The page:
The US dollar posted its first monthly gain since June versus the currencies of major US trading partners as the US Federal Reserve moved closer to withdrawing stimulus measures that helped cause the greenback to fall 4.2 percent for the year.
The dollar advanced to a three-month high against the yen and rallied versus the euro after the Fed said at the conclusion of its Dec. 16 meeting that job losses are “abating.” The greenback pared its annual decrease against the Australian dollar and Norwegian krone as a surge in Treasury yields made the US currency less attractive as a funding vehicle for the purchase of higher-yielding assets.
The dollar appreciated 4.8 percent to US$1.4321 per euro on Thursday, from US$1.5005 at the end of November, paring its loss for last year to 2.5 percent. The US currency advanced 7.7 percent to ¥93.02, from ¥86.41, and gained 2.6 percent for the year. It touched ¥93.15 on Thursday, the highest level since Sept. 7. The euro increased 2.7 percent to ¥133.20 last month and advanced 5.1 percent last year.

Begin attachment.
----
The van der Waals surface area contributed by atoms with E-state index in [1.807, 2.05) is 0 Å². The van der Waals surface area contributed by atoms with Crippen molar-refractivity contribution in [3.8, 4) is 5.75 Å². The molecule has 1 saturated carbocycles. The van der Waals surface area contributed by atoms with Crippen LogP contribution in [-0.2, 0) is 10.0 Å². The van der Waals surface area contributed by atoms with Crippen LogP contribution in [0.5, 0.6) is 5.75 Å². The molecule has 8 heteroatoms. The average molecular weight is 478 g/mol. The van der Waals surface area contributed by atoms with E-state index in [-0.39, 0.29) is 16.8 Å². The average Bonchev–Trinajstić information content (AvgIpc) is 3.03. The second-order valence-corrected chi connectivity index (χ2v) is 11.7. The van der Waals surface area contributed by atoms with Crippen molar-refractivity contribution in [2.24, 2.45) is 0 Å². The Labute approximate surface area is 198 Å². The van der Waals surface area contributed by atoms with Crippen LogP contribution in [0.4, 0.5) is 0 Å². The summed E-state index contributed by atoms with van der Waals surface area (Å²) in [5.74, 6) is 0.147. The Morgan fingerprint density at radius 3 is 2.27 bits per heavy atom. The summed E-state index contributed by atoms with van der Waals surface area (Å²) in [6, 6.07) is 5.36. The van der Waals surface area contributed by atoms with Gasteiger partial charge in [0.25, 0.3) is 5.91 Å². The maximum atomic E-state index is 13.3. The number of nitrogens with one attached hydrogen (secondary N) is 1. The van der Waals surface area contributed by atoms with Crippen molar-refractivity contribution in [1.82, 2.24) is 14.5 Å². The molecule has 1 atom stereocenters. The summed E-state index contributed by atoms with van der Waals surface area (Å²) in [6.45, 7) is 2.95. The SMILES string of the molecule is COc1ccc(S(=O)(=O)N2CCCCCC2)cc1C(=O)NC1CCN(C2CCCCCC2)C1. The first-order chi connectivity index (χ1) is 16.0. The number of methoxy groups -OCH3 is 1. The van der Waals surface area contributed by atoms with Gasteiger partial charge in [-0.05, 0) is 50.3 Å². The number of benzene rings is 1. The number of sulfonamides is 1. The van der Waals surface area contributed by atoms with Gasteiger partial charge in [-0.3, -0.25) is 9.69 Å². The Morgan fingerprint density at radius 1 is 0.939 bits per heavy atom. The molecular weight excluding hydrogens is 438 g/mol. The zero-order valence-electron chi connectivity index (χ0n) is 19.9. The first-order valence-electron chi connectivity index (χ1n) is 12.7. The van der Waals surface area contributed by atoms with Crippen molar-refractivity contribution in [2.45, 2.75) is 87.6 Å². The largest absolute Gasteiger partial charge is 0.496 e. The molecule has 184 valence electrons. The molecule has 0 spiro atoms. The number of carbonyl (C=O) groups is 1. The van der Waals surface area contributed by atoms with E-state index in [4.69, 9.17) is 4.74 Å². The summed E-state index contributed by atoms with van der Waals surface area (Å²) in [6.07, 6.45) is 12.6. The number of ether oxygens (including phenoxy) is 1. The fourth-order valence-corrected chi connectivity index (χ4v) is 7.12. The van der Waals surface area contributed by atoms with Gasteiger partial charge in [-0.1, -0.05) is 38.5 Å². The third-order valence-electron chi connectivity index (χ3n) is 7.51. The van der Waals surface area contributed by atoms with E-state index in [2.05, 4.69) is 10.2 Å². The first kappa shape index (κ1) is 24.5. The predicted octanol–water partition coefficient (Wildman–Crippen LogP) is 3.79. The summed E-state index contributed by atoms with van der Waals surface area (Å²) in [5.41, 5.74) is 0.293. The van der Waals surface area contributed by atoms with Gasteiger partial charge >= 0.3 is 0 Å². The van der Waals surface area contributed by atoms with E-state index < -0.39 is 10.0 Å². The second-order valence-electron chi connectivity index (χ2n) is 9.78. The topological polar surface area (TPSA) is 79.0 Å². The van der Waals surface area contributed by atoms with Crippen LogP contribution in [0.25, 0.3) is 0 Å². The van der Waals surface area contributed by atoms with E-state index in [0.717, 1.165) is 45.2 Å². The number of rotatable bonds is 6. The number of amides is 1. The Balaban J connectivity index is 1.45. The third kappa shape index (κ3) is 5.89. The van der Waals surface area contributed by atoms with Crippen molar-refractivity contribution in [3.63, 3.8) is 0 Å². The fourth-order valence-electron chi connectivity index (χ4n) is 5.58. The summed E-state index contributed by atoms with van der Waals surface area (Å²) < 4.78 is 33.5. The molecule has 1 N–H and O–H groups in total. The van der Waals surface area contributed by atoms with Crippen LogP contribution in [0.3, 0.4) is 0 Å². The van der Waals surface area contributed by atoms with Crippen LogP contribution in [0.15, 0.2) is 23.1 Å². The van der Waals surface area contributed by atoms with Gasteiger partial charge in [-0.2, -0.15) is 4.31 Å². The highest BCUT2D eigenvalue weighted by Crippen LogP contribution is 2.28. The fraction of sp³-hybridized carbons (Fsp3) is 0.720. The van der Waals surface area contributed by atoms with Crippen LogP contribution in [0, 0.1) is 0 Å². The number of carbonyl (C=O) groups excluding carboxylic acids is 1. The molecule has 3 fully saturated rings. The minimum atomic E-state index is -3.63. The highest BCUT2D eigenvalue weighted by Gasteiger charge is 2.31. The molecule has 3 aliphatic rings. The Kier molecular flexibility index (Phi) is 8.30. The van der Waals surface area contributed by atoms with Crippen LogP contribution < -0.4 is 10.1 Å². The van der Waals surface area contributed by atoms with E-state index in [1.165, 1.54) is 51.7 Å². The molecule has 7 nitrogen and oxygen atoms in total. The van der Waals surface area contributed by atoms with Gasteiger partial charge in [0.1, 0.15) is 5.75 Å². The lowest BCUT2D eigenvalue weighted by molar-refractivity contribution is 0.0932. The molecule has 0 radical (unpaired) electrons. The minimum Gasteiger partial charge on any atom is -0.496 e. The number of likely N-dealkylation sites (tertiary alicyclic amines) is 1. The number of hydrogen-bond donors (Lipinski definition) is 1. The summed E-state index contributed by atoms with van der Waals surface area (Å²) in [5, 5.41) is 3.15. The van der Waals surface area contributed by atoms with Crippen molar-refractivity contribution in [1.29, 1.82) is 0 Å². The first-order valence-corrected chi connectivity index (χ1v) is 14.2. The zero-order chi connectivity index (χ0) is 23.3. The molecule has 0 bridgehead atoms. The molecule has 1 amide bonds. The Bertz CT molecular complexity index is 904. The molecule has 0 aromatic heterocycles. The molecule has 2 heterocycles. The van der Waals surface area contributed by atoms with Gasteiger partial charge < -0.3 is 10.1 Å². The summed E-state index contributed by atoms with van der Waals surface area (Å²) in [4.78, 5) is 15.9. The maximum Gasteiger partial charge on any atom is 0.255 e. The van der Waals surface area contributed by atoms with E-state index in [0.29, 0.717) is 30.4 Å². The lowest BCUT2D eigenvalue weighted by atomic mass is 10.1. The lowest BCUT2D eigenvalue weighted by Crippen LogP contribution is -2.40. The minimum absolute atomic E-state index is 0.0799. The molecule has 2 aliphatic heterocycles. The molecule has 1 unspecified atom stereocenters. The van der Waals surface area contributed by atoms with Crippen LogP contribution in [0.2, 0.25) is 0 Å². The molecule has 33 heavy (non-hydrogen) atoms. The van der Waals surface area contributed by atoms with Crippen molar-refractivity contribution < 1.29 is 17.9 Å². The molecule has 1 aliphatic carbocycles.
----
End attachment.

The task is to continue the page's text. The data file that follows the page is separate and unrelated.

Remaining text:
The pound posted its first annual gain against both the dollar and the euro since 2006 last year and gilts had their first loss in a decade as evidence mounted that the UK is emerging from its longest recession on record.
The UK currency rose 1.1 percent against the US dollar in the holiday-shortened week to US$1.6138 as of 3:30pm on Thursday in London, extending its gain for the year to 11 percent. At the end of 1999, the pound traded at US$1.6182. The pound climbed 1.7 percent since last week to £0.8873 per euro, appreciating 7.9 percent in the 12 months.
Asian currencies strengthened this year, led by Indonesia’s rupiah and South Korea’s won, as regional economies led the recovery from a global slump.
The New Taiwan dollar strengthened 2.6 percent to NT$32.03 versus the greenback, the best annual performance since 2004. It reached a 15-month high of NT$31.948 on Thursday.
Elsewhere, India’s rupee gained 4.4 percent this year to 46.64 per dollar, Thailand’s baht rose 4.1 percent to 33.33, Singapore’s dollar climbed 3.1 percent to S$1.4014, and the Philippine peso advanced 2.8 percent to 46.225. China’s yuan and Hong Kong’s dollar were little changed at 6.8270 and 7.7551, respectively.
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